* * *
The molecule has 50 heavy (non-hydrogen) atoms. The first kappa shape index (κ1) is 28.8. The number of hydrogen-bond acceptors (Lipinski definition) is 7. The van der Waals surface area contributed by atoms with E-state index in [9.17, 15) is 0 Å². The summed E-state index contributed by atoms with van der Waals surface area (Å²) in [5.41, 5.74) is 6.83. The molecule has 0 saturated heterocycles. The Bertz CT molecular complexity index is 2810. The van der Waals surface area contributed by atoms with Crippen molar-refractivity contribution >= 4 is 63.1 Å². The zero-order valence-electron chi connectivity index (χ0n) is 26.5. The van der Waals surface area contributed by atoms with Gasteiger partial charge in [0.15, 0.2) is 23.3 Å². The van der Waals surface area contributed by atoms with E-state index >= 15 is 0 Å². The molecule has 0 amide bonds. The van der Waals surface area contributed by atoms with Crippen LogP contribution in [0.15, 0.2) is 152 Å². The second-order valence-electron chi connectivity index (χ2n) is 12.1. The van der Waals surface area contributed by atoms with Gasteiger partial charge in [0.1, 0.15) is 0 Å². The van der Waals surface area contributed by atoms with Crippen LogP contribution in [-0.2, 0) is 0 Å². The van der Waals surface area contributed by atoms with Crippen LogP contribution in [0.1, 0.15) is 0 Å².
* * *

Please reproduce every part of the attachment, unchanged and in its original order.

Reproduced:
The molecule has 50 heavy (non-hydrogen) atoms. The first kappa shape index (κ1) is 28.8. The number of hydrogen-bond acceptors (Lipinski definition) is 7. The van der Waals surface area contributed by atoms with E-state index in [9.17, 15) is 0 Å². The summed E-state index contributed by atoms with van der Waals surface area (Å²) in [5.41, 5.74) is 6.83. The molecule has 0 saturated heterocycles. The Bertz CT molecular complexity index is 2810. The van der Waals surface area contributed by atoms with Crippen molar-refractivity contribution >= 4 is 63.1 Å². The zero-order valence-electron chi connectivity index (χ0n) is 26.5. The van der Waals surface area contributed by atoms with Gasteiger partial charge in [0.15, 0.2) is 23.3 Å². The van der Waals surface area contributed by atoms with E-state index >= 15 is 0 Å². The molecule has 0 amide bonds. The van der Waals surface area contributed by atoms with Crippen LogP contribution in [0.15, 0.2) is 152 Å². The second-order valence-electron chi connectivity index (χ2n) is 12.1. The van der Waals surface area contributed by atoms with Gasteiger partial charge in [0.1, 0.15) is 0 Å². The van der Waals surface area contributed by atoms with Crippen LogP contribution in [-0.2, 0) is 0 Å². The van der Waals surface area contributed by atoms with Crippen LogP contribution in [0.1, 0.15) is 0 Å².